The Sept. 22 World article “Turkey and the West feel their way in a tense partnership” captured what is at stake: The West’s response to the recent coup attempt in Turkey threatens to complicate how the United States and its NATO allies work with a country on the front lines of the global fight against the Islamic State.
The United States and Turkey need each other for a host of reasons. Turkey lies at the crossroads of Europe, Central Asia and the Middle East — affecting trade flows, energy supplies, refugee movements and political stability in all directions. It is also home to NATO’s second-largest army and has been critical in the fight against the Islamic State. Access to the Incirlik Air Base in southern Turkey has put U.S. forces mere hours from the fight, allowing them to target terrorist networks that were previously out of our reach.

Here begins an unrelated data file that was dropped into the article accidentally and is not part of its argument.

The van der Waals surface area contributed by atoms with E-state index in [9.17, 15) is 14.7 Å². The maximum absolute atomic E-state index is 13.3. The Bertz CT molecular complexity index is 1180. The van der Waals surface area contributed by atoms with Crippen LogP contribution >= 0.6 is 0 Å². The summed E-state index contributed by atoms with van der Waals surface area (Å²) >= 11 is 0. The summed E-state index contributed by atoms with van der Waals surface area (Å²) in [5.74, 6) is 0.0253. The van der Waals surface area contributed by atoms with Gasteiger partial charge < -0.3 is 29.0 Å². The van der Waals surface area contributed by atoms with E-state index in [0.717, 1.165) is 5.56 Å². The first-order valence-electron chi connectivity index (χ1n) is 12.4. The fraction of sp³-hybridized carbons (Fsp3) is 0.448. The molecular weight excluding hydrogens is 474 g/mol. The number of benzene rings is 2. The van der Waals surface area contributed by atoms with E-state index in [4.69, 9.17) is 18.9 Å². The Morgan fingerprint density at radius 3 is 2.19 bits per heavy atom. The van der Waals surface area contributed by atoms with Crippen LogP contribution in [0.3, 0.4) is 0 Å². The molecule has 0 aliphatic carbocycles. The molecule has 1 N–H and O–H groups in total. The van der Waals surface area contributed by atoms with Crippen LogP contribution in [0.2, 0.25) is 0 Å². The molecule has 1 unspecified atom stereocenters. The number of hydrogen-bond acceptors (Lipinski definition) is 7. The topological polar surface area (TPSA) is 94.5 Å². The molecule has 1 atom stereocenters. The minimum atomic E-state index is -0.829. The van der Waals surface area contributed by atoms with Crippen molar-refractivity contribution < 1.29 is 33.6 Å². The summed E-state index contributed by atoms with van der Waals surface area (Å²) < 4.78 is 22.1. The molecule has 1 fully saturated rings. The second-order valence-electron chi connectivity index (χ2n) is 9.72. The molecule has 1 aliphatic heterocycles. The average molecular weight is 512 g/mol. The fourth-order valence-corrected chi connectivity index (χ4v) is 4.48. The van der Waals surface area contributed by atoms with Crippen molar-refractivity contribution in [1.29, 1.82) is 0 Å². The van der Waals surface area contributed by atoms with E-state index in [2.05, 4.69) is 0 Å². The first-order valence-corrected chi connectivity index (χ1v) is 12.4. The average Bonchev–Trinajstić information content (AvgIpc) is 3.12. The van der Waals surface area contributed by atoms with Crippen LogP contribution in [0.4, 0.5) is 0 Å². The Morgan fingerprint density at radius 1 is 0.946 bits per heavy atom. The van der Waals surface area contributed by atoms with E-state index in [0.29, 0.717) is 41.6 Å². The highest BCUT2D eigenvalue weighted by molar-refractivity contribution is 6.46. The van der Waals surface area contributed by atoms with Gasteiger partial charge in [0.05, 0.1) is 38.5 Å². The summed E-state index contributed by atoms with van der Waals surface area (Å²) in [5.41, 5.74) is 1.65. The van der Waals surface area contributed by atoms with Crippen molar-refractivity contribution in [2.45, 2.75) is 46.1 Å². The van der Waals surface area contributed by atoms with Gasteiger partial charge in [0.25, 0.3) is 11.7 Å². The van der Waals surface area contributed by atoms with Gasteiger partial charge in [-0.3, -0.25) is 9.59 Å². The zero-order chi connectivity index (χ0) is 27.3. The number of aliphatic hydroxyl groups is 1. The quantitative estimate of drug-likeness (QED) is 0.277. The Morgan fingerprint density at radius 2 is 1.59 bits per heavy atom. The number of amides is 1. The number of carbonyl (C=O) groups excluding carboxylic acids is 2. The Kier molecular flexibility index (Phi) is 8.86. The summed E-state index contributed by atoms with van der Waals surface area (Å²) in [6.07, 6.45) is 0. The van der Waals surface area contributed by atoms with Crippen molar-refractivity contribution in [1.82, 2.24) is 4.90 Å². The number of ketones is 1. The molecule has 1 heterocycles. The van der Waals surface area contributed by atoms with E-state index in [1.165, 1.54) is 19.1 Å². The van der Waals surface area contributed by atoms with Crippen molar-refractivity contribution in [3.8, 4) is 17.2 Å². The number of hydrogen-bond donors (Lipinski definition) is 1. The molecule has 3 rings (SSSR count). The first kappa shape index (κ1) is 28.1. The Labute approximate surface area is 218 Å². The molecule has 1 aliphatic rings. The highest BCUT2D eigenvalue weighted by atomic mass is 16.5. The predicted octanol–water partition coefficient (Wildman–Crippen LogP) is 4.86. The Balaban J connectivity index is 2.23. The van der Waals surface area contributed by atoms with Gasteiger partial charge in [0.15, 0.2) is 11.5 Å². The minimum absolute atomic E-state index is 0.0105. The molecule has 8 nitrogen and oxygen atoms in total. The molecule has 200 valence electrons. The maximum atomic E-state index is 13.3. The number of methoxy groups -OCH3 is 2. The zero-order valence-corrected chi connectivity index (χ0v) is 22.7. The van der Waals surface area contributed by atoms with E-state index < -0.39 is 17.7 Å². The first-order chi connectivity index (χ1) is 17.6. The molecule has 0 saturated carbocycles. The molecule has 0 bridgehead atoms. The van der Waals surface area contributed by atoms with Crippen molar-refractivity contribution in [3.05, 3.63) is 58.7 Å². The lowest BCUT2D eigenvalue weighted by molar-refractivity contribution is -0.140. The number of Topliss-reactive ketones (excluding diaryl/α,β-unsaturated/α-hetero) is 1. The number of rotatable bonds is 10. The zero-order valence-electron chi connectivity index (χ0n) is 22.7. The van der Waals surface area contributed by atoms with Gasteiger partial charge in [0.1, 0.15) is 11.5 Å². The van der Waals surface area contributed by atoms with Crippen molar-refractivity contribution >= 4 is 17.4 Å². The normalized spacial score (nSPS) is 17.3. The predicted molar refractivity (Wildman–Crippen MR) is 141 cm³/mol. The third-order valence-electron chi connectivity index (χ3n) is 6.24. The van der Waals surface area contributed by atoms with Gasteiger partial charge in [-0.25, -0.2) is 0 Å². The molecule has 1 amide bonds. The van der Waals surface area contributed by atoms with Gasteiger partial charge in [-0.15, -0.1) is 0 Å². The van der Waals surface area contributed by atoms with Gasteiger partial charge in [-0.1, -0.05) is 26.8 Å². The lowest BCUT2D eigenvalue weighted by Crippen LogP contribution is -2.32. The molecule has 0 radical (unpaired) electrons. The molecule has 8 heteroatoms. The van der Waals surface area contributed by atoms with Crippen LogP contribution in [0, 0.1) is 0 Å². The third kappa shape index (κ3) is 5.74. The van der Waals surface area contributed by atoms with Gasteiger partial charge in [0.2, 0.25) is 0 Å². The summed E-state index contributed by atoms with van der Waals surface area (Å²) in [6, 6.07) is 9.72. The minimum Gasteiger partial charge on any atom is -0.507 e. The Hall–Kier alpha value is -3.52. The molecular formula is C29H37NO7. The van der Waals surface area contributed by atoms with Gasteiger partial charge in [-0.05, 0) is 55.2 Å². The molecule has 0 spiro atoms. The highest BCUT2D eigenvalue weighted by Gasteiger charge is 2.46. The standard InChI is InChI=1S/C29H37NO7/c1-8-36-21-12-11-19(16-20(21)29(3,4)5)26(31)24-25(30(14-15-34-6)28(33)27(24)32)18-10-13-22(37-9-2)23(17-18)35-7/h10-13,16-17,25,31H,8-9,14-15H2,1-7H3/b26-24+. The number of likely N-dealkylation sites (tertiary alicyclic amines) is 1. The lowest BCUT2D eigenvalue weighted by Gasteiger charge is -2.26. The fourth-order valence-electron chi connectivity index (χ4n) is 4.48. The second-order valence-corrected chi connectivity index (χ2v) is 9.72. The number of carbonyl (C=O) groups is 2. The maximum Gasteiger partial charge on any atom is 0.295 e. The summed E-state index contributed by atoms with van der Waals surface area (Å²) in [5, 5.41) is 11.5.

Fortunately, both sides appear to be lowering the temperature and “the worst tensions seemed to have eased,” as the article said. U.S. policymakers must recommit to the bilateral relationship and demonstrate political support for a NATO ally that has withstood a violent assault on its legitimacy.
Halil I. Danismaz, Washington
The writer is president of the
Turkish Heritage Organization.